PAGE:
By Inc. BarCharts
Loaded with conversions and conventional weights and measures like size, weight, liquid ability, etc., plus every thing from cooking measurements to megapixels. Has been used and well-reviewed by means of each person from scientists to handymen.
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Additional resources for BarCharts QuickStudy Weights and Measures
Add the vodka, lemon juice, and simple syrup, fill with ice, and shake vigorously. Strain into a chilled martini glass. Top off with ginger beer. Garnish with a fresh sage leaf. 52 Pearadise Martini 11⁄2 ounces Mathilde pear liqueur 11⁄2 ounces pear nectar (or pear puree) 1 ounce Hendrick’s gin splash of lemon juice pear wedge, for garnish Combine the pear liqueur, pear nectar, Hendrick’s gin, and lemon juice in a cocktail shaker filled with ice and shake vigorously. Strain into a chilled martini glass.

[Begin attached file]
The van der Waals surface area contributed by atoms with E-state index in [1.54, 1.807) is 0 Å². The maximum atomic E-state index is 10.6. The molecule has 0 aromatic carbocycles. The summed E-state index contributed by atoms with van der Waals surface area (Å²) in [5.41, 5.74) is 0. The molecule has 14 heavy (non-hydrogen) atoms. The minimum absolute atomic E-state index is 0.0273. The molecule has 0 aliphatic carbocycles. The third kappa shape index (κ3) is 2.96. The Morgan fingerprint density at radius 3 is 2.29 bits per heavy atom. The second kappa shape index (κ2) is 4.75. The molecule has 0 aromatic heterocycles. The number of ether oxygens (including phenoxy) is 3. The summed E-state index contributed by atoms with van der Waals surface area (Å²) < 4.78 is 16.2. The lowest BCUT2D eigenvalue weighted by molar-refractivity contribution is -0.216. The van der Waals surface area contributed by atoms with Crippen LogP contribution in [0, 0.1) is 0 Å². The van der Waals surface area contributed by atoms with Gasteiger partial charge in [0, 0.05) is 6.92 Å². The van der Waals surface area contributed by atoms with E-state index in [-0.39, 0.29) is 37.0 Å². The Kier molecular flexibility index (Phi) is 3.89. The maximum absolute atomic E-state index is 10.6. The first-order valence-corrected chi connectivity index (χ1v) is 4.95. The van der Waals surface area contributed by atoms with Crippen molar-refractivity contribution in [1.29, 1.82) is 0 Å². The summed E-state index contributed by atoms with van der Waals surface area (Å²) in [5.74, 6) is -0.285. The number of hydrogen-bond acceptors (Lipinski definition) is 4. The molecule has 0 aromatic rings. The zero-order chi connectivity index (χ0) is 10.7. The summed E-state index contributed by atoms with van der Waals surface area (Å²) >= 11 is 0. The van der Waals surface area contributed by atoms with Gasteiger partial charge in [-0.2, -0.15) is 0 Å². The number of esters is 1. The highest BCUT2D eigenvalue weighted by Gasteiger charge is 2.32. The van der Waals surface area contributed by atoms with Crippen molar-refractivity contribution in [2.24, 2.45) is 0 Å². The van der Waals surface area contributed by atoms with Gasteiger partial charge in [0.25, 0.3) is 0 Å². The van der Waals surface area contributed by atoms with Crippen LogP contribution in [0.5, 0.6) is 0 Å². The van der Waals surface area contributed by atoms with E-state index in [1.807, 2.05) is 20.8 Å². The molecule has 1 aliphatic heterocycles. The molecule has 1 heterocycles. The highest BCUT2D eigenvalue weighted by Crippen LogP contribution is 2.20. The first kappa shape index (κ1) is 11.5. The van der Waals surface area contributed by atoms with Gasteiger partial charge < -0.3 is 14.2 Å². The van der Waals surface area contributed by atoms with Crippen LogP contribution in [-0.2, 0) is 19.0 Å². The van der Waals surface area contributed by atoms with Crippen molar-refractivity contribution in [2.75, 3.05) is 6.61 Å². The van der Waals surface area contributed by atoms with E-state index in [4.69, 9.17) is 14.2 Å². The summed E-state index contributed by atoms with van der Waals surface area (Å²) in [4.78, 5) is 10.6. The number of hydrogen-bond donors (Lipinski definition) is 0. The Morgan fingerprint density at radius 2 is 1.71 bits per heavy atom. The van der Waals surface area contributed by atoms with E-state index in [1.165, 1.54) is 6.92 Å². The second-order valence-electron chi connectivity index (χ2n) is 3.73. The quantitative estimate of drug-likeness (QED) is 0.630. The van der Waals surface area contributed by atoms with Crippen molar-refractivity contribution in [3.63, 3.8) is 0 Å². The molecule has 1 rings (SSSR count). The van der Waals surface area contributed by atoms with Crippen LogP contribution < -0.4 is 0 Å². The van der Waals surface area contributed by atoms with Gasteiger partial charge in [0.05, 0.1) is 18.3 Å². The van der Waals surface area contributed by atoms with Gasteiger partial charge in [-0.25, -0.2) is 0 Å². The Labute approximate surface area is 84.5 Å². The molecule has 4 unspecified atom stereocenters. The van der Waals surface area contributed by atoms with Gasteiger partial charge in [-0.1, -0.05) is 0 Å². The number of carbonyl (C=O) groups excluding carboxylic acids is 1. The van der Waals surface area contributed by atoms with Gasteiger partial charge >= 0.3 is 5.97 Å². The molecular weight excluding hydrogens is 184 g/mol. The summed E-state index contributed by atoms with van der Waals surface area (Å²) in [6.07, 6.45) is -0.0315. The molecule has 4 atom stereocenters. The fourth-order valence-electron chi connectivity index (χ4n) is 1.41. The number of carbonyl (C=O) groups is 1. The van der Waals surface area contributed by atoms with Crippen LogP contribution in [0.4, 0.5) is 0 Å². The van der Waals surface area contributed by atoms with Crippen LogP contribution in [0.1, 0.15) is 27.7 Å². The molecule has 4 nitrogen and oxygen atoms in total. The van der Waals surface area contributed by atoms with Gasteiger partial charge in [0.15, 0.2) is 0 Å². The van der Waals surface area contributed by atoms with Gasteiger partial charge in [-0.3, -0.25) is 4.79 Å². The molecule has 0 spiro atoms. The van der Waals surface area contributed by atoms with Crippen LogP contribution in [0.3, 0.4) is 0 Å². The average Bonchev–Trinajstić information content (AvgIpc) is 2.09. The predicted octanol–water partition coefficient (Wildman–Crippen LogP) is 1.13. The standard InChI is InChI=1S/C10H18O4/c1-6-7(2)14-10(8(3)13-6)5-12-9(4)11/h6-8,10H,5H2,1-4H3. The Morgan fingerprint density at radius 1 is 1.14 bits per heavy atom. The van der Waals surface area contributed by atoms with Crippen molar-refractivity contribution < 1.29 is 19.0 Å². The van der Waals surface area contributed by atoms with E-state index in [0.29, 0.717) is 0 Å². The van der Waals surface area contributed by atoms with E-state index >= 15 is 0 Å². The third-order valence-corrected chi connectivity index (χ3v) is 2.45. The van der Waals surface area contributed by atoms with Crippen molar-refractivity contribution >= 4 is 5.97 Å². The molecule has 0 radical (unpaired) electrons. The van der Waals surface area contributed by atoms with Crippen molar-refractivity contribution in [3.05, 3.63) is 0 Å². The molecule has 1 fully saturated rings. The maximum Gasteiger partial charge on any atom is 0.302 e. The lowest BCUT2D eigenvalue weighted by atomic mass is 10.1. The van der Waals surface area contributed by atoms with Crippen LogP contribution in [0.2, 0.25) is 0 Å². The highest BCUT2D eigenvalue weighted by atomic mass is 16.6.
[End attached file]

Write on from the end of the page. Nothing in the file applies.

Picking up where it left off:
They are fresh, visually appealing, and easy to make. Purees can be made with virtually any fruit. Simply slice or peel (if applicable) a fruit and blend with simple syrup. Typically, 1 to 2 tablespoons of simple syrup to 1 cup of fruit is sufficient. They can also be frozen for later use. Some specialty grocery stores sell premade purees, but you may not find a very big selection. S. us. (Funkin Fruit’s “Liquid Chocolate” is to die for! ) Perfect Puree is another company (based in California) that offers a wide selection of premium purees for cocktails and for cooking.
If not, feel free to use this book as a doorstop or fireplace kindling. Cheers! —Kim Haasarud, The Liquid Chef 1 Classic Gin Martini The gin martini is the quintessential martini, created in the mid- to late 1800s. It wasn’t until a hundred years later that bartenders started using vodka as a regular replacement. For a Classic Vodka Martini, just substitute premium vodka for the gin. Strip of lemon peel (optional) 21⁄2 ounces premium gin splash of vermouth (optional) 3 speared olives (optional) For a proper lemon twist, rub the lemon peel, yellow side down (not the pith), around the edge of a chilled martini glass.